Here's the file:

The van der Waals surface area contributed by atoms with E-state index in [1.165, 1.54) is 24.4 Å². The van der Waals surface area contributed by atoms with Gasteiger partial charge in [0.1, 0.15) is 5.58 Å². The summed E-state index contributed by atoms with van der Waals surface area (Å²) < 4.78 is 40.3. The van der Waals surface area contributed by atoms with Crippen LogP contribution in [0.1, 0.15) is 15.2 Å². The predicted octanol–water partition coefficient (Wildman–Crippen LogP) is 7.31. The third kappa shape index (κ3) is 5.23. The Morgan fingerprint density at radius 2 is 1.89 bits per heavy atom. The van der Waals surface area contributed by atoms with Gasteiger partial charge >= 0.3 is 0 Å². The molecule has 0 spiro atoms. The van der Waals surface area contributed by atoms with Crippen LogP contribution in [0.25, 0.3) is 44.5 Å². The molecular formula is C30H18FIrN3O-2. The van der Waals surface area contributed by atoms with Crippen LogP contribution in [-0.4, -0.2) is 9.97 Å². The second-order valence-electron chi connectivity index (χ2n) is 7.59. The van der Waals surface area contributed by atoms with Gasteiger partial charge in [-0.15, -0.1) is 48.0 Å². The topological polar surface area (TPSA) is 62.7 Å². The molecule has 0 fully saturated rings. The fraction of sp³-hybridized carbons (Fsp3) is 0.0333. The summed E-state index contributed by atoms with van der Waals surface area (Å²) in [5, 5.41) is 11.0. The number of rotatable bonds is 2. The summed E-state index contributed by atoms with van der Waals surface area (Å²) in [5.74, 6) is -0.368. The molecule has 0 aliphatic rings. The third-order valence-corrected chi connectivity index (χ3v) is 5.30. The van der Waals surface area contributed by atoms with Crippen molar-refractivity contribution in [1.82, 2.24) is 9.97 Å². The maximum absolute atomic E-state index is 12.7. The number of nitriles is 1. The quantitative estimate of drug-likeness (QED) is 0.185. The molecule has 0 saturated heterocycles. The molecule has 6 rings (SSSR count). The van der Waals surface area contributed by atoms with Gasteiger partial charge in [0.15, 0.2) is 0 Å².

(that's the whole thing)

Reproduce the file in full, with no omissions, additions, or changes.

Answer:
The van der Waals surface area contributed by atoms with E-state index in [1.165, 1.54) is 24.4 Å². The van der Waals surface area contributed by atoms with Gasteiger partial charge in [0.1, 0.15) is 5.58 Å². The summed E-state index contributed by atoms with van der Waals surface area (Å²) < 4.78 is 40.3. The van der Waals surface area contributed by atoms with Crippen LogP contribution in [0.1, 0.15) is 15.2 Å². The predicted octanol–water partition coefficient (Wildman–Crippen LogP) is 7.31. The third kappa shape index (κ3) is 5.23. The Morgan fingerprint density at radius 2 is 1.89 bits per heavy atom. The van der Waals surface area contributed by atoms with Gasteiger partial charge >= 0.3 is 0 Å². The molecule has 0 spiro atoms. The van der Waals surface area contributed by atoms with Crippen LogP contribution in [0.25, 0.3) is 44.5 Å². The molecular formula is C30H18FIrN3O-2. The van der Waals surface area contributed by atoms with Crippen LogP contribution in [-0.4, -0.2) is 9.97 Å². The second-order valence-electron chi connectivity index (χ2n) is 7.59. The van der Waals surface area contributed by atoms with Gasteiger partial charge in [-0.15, -0.1) is 48.0 Å². The topological polar surface area (TPSA) is 62.7 Å². The molecule has 0 fully saturated rings. The fraction of sp³-hybridized carbons (Fsp3) is 0.0333. The summed E-state index contributed by atoms with van der Waals surface area (Å²) in [5, 5.41) is 11.0. The number of rotatable bonds is 2. The summed E-state index contributed by atoms with van der Waals surface area (Å²) in [5.74, 6) is -0.368. The molecule has 0 aliphatic rings. The third-order valence-corrected chi connectivity index (χ3v) is 5.30. The van der Waals surface area contributed by atoms with Crippen molar-refractivity contribution in [1.82, 2.24) is 9.97 Å². The maximum absolute atomic E-state index is 12.7. The number of nitriles is 1. The quantitative estimate of drug-likeness (QED) is 0.185. The molecule has 0 saturated heterocycles. The molecule has 6 rings (SSSR count). The van der Waals surface area contributed by atoms with Gasteiger partial charge in [0.15, 0.2) is 0 Å².